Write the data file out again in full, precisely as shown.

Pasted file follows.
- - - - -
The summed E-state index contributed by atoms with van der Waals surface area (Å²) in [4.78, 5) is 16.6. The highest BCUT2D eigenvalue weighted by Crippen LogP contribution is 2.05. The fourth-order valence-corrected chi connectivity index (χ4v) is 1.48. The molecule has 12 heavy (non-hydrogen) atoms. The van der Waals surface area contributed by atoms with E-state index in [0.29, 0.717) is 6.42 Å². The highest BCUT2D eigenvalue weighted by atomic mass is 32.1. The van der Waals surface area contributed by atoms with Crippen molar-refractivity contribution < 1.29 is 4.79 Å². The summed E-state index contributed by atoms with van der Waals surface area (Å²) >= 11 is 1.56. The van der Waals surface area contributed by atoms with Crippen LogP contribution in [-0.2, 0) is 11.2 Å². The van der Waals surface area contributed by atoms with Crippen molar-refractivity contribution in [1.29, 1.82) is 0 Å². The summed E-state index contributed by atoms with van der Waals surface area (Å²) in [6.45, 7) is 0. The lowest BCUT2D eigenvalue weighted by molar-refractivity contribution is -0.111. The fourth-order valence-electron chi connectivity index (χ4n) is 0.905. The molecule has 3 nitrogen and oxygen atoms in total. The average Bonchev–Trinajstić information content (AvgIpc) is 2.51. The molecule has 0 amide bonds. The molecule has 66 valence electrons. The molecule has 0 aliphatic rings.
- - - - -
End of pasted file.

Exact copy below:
The summed E-state index contributed by atoms with van der Waals surface area (Å²) in [4.78, 5) is 16.6. The highest BCUT2D eigenvalue weighted by Crippen LogP contribution is 2.05. The fourth-order valence-corrected chi connectivity index (χ4v) is 1.48. The molecule has 12 heavy (non-hydrogen) atoms. The van der Waals surface area contributed by atoms with E-state index in [0.29, 0.717) is 6.42 Å². The highest BCUT2D eigenvalue weighted by atomic mass is 32.1. The van der Waals surface area contributed by atoms with Crippen molar-refractivity contribution < 1.29 is 4.79 Å². The summed E-state index contributed by atoms with van der Waals surface area (Å²) >= 11 is 1.56. The van der Waals surface area contributed by atoms with Crippen LogP contribution in [-0.2, 0) is 11.2 Å². The van der Waals surface area contributed by atoms with Crippen molar-refractivity contribution in [1.29, 1.82) is 0 Å². The summed E-state index contributed by atoms with van der Waals surface area (Å²) in [6.45, 7) is 0. The lowest BCUT2D eigenvalue weighted by molar-refractivity contribution is -0.111. The fourth-order valence-electron chi connectivity index (χ4n) is 0.905. The molecule has 3 nitrogen and oxygen atoms in total. The average Bonchev–Trinajstić information content (AvgIpc) is 2.51. The molecule has 0 amide bonds. The molecule has 66 valence electrons. The molecule has 0 aliphatic rings.